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Page 251 text:
Golf balls get a cleaning at the end of a day's play by Alan Cockerham.
Karen Campbell chips onto the green during practice.
Teeing off at the 14th holeof theCor-vallis Country Club is freshman Skip Zwahlen.
Lining up a putt on the ninth hole at the Corvallis Country Club is Alan Cockerham who scored his best round of 71 on that course.
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Page 250 text:
From the Oregon State Invitational golf tournament in October to the Pac-10 Championships in May, the Men's Golf Team tried its best to keep its scores low.
"You determine your own successor failure,"said Coach Rick Garber, "but we do play as a team."
The team voted Todd Gjes-vold, a senior in Business, as the Team Captain. Gjesvold, whose average for the year was 75.7, was also chosen as the Outstanding Golfer of the Year.
Sophomore Steve Altman was the recipient of the Barry Martin Inspirational Citizenship Award. This award goes to the golfer who most represents the qualities of leadership as a student athlete. Alan Cockerham was chosen as the Outstanding Freshman of the Year.
Outstanding Freshman Golfer of the Year Alan Cockerham strokes a putt during practice.
Susan Rako .v and Karen Campbell check their scores on the scorecard after an afternoon on the green.
One of the year's highlights was the University of San Francisco Invitational in November at the Olympic Club Lakeside Course, the site of the 1987 U S. Open. The Beavers finished with a 10th place tie at 929. They were led by Gjesvold who was 19 over par with 76-74-82 on three rounds.
"I played pretty well the first two rounds," Gjesvold said. "It was a thrill to play that course."
Freshman Rob Nelson said, "We didn't play any other course of that caliber." Nelson scored 77-81-76 on the course for 21 over par.
Coach Garber noted that the Beavers will be able to compare their scores with those of the pros when the 1987 U.S. Open is played there this summer.
The Men's Golf Team took a break in February to play in the John Burns invitational at
Honolulu, which was also attended by several teams from Japan. Although the Beavers finished 22nd, and even encountered some rain, the members enjoyed the tournament.
Gjesvold and Altman led the team in that tournament with scores of 76-73-73 and 73-78-72 respectively. The team snacked on tropical fruit during the play.
"There were pineapples on the course as tee markers," Altman said. "We brought knives and cut them up and ate them."
"Golf isn't a major sport so you don't get much exposure," said Coach garber. "It takes a lot of self discipline to get out and practice in the rain in January."
Gjesvold said it is the toughest sport to play and still get good grades. Team members practice all year, five days a week. They play
every weekend and are out of town about 25 days each term for tournaments and qualifying rounds.
These men play on the golf team because of their love for the sport.
"I love to play golf," said senior Eric Gifford. "I've played my entire life. Being on the team gives me access to play while I'm in school."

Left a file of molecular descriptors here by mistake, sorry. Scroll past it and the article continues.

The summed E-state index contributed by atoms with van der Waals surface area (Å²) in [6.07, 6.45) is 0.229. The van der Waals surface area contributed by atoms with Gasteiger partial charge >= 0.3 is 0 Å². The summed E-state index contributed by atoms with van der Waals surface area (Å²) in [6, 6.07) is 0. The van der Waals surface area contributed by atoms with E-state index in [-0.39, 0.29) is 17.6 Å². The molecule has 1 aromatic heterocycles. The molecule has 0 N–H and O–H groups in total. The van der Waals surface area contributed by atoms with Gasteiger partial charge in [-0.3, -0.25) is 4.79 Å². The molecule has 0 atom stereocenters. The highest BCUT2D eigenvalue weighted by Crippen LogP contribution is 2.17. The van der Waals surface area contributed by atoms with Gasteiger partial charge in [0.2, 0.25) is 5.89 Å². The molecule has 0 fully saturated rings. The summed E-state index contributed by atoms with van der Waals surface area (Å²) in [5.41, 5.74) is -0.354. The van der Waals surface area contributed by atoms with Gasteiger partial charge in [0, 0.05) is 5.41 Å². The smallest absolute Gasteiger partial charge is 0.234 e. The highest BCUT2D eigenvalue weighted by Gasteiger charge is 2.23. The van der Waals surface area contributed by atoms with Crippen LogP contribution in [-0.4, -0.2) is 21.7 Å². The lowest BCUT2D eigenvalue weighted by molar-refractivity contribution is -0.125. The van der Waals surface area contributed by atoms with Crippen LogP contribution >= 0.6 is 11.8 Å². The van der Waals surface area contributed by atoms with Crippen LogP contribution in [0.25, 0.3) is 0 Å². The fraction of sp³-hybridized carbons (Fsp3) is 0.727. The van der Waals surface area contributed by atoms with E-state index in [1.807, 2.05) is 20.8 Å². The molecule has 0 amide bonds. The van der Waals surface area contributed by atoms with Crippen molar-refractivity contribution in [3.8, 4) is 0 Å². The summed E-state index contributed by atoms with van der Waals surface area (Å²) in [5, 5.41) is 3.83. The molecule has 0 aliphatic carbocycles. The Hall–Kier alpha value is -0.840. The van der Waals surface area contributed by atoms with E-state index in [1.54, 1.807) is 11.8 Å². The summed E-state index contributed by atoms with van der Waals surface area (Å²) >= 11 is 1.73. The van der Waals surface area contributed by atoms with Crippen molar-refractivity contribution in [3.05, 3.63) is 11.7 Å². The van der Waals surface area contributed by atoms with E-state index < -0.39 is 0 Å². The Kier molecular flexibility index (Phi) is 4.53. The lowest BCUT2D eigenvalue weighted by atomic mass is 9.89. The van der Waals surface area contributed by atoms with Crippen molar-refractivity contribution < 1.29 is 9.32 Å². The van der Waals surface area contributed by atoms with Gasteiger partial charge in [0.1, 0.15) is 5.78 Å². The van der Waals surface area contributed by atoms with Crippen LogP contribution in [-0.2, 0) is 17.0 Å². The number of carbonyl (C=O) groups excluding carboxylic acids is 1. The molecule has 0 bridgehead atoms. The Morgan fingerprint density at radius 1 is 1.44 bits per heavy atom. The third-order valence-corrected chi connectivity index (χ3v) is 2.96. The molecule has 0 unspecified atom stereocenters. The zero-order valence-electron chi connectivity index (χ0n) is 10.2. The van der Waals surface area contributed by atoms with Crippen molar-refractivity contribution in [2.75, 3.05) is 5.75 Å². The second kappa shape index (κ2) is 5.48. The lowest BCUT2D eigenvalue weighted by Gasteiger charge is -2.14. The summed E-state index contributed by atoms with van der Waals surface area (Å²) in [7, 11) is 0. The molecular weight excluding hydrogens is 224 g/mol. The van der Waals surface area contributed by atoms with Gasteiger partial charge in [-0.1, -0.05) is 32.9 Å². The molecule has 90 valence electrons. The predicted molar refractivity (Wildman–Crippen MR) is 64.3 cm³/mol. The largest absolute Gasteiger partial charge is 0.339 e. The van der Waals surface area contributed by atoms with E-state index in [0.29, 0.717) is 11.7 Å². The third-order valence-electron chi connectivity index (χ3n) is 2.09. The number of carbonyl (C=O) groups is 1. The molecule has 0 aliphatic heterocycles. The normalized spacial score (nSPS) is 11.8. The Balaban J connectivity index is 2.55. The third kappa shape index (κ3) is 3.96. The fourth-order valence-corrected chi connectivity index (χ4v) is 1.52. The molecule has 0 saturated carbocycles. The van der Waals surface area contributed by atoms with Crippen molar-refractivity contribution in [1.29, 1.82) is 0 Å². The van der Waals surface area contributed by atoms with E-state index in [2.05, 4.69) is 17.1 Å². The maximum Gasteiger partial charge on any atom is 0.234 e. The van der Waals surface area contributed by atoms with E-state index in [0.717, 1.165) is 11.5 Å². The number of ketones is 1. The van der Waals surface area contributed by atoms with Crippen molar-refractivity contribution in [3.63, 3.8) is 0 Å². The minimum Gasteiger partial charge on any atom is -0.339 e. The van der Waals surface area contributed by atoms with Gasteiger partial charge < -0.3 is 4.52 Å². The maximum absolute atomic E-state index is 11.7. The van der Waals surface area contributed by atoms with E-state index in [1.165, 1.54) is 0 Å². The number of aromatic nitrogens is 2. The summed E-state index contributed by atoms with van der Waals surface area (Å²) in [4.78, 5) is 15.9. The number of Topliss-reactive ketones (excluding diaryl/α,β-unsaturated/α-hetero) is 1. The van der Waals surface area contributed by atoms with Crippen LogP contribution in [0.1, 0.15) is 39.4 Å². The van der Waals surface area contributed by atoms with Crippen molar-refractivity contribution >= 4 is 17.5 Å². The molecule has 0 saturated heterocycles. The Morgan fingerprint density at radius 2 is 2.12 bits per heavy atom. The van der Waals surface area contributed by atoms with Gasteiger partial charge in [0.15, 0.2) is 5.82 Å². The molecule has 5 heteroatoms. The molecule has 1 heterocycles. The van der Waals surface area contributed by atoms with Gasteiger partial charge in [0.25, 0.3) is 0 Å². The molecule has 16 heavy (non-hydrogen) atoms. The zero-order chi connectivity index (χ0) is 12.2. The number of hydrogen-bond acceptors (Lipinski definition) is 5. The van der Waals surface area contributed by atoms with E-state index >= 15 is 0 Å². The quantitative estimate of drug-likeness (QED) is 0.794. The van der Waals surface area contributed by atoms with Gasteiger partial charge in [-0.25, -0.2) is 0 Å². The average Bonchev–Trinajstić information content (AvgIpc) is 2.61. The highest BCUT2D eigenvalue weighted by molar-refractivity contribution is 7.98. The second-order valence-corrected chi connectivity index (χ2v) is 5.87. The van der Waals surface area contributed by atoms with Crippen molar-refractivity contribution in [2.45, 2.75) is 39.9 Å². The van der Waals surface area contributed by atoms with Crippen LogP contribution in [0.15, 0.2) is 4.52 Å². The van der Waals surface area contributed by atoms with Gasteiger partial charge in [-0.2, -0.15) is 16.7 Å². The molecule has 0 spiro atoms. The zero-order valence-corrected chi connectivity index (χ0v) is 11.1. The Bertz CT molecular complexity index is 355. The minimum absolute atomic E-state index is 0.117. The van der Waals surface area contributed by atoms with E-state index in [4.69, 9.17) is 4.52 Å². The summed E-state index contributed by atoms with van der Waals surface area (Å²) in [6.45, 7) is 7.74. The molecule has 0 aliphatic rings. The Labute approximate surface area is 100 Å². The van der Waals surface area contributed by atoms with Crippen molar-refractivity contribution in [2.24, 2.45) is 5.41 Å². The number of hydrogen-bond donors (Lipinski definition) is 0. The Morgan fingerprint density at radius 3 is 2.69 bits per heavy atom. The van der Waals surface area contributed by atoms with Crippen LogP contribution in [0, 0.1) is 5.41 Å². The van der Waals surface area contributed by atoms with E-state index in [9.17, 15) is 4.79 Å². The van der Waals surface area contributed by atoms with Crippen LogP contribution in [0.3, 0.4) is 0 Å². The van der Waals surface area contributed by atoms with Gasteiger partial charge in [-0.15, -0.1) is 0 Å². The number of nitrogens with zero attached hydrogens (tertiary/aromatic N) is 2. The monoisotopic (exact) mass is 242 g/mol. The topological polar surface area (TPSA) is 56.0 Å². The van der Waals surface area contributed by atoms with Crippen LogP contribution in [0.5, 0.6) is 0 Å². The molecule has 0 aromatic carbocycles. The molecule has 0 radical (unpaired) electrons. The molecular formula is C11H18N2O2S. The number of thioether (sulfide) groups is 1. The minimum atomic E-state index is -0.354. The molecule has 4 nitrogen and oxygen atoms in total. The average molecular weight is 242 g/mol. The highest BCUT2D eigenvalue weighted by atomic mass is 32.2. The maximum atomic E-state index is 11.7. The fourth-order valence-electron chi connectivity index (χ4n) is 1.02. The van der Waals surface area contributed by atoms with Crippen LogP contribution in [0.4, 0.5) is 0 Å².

Ross Jesswein, a senior in Journalism, played four years for the Beavers. He has played since age 15.
Nelson, who plans to play for the Beavers again next year, knows from personal experience that golf is a lifetime sport. He began to play at age five with his grandmother.
Altman affirmed that "golf is a good sport because you can play it all your life." □ by Mary Kacmarcik
Page 252 text:
From October to late November, frats, sororities, coops, dorms and groups of friends slugged it out on football fields, volleyball courts, bowling allies, and swimming pools.
At the same time, individuals and partners fought for domination of mini-golf courses, cross country trails, billiards tables, skeet shooting ranges, triatholon courses, and racquet ball, tennis, and badmitton courts.
Welcome to the world of fall intramural sports, where classes and homework could be joyfully left behind for a
Waiting for the snap. Pi Phi Kim Knowles sets a play in motion for her team as Julia Hecht and Sheri Bigler prepare to block April Shelburne of Alpha Gamma Delta.
Diagramming a play in the huddle. Sig-Ep quarterback Darrell Skillings calls the "broken ankle play" for Mike Goetze in a game against Sigma Alpha Epsilon.
few hours and anyone could participate.
"The program is for any OSU student unless they are a varsity player in the particular sport," explaines IM director Charles Fischer. "The majority, 80 or 90 percent, are people who are the so called average student on campus."
Fischer was proud to belong to the OSU intramural program, which dated back to 1930. "Students support the program very well, both financially and with their participation."
In fact, although OSU enrollment was down, intra-
mural participation increased. Unfortunately, this circumstance necessitated a new $10.00 team registration fee to make ends meet.
Diversity was one reason the program was strong. Fischer said, "We try to offer a lot of things that kids don't get many chances to compete in."
The quality of the program was another reason. "1 thought they (the IM office) did an excellent job. Everybody had a fair chance of winning the game," explained Chinh Nguyen.
But the bottom line was
fun. "A lot of them play it for fun," agreed Fischer. "You don't have to make the team."
Many teams did not even bother to practice. However, as Fischer pointed out, many of the teams did set out with the championship in mind.
"It's fun for my roommate and I," said Wilson Hall resident Nguyen. "It gives you a chance to get to know other people on your hall." All in all Nguyen said, "They ran a top notch program." □ by Brian Adams
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248 Fall Intramurals
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